Interesting Times is the 17th novel in Terry Pratchett’s comic fantasy Discworld series and the 5th novel in the “Rincewind” sub-series. The Patrician of the city of Ankh-Morpork has received a vexing message from the reclusive Agatean Empire, simply reading “Send Us Instantly The Great Wizzard.” Tasking Archchancellor Ridcully of the Unseen University with finding him, he and his faculty deduce that this “wizzard” can only be one man: the infamously hapless Rincewind. They retrieve him from his life as a castaway, goading him into visiting the mysterious Agatean Empire to see what it is they want. Magically transporting him there, Rincewind is placed smack in the middle of a polite rebel uprising, a barbarian invasion, and the schemes of an ambitious Grand Vizier who is pulling the strings.
It wasn’t until I started this book that I realized just how long it had been since Rincewind was a featured character. He was the main character in three of the first five novels, only to be featured once more in an illustrated novella (book nine) before finally returning in this one. The Discworld has become much more robustly populated in the plethora of novels since book five, most notably among the faculty of the Unseen University. They welcomed the likes of Archchancellor Ridcully since Rincewind’s departure, who has had the wizards more actively involved in many of the incidents befalling Ankh-Morpork, much to their chagrin. The faculty was a lot more nebulous in the previous books Rincewind had appeared in, so it was a great joy to see Rincewind brought back into the fold with these familiar, recurring characters.
This novel doubles as a Rincewind misadventure and an exploration of another unique civilization on the Discworld, this time a farcical play upon old-fashioned, Western understandings of Asia or “the Orient.” The Agatean Empire seems to most resemble Imperial China, though there are smatterings of references to Japanese ideas as well, such as samurai, sumo wrestling, and ninjas. This was some of the weakest stuff in the novel for me, as it felt more like window-dressing with the odd old stereotype thrown in, rather than something he had anything to say about. The exploration of living under oppressive, Imperial authority was considerably more interesting, fortunately, particularly the ways it emphasized how an overbearing-enough social hierarchy doesn’t need whips at the ready to keep a populace in line. It never got so grim as to undermine the comedic tone, but the ideas hit home.
The story nicely ties back into the duology that started the series. Those first two books involved Rincewind traveling with Twoflower, a tourist from the Agatean Empire who wanted to see the world outside his reclusive homeland. It turns out, after he returned home Twoflower wrote down his experiences as a book called “What I Did on my Holidays,” which began to circulate as a revolutionary text thanks to greater freedoms other common people on the Disc enjoy.
Rincewind is considered a saviour-like figure among the revolutionaries thanks to his role in Twoflower’s book and they believe he can lead them to certain victory. Rincewind of course wants no part in this. The story appreciably expounds on the troubles with governments by having him challenge the revolutionaries themselves, in a way that was surprisingly savvy for him as a character without betraying his cowardly nature. Pratchett does not go so far as to suggest a perfect resolution the problem of uprisings putting the people under new management, rather than seeing to their needs, but I was pleased that the story amounted to something more elaborate than Rincewind failing his way upward toward a successful revolution.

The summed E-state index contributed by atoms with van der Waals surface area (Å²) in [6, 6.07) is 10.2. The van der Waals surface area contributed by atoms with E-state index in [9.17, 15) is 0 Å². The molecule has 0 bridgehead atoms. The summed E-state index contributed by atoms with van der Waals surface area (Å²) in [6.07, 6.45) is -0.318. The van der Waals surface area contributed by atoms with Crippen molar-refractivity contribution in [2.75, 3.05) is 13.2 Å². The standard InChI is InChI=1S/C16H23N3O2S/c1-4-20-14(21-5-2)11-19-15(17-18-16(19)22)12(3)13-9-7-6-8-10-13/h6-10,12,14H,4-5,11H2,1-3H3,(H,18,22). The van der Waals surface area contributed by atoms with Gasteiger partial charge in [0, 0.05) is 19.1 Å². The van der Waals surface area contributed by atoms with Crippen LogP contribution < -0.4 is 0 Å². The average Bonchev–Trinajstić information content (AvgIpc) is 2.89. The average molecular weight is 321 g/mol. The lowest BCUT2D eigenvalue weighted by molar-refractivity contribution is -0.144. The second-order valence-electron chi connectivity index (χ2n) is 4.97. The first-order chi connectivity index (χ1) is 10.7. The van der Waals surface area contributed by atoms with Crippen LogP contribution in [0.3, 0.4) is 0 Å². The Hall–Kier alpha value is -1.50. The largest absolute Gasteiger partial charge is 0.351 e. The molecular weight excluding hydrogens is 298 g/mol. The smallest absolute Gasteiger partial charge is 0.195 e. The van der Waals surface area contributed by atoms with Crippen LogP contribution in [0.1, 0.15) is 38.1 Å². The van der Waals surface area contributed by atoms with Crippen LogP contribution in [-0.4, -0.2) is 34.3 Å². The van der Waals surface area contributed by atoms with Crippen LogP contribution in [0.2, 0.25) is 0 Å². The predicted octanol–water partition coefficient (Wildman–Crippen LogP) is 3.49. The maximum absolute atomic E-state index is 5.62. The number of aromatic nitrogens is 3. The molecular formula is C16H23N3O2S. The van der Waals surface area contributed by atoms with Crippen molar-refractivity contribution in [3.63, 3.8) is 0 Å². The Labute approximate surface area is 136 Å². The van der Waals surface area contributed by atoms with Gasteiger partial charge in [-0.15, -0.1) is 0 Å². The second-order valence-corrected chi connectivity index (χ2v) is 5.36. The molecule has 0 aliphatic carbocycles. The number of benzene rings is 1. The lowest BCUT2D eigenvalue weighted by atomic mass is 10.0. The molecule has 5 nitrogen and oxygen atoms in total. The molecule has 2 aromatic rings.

The X factor that helped throw a spanner in the works of the revolution and those guiding it was Cohen, the nonagenarian barbarian, making his triumphant return after he first crossed paths with Rincewind in The Light Fantastic. He leads a small horde of other elderly warriors, plus a former school teacher, intent on pulling the greatest caper of their long lives. They were some of the funniest parts of the book, thanks in no small part to the fact that they’re an actual force to be reckoned with despite their advanced ages. Their struggle to understand and conform to notions of civilization was really well done too, having them confronted with some of the truly ugly aspects of supposed “civilized” society. Can’t say the barbarian life would be for me, but Cohen certainly does make a case for a simpler approach to living.
Interesting Times seems a rather popular novel among Discworld fans, but I wasn’t especially enamoured with it. I really liked the characters and the way they interacted with the world, but the plotline itself left a little to be desired for me. Certain moments and developments had their strengths, but there was a lot of meandering and predictability to it too.
Its strongest suit was definitely the way Rincewind is characterized, maintaining his penchant for running away and weaseling out of situations while also presenting him as someone much more worldly than he’d once been. I got a greater sense of how put-upon he is as a character too, the situations he’s forced into rarely being his fault. Cohen and his “Silver Horde” made the story a lot of fun too, but the characters notwithstanding, it was a fairly middling book. Definitely worth checking out, but I wouldn’t consider it among the best.
My Rating: 3.5 out of 5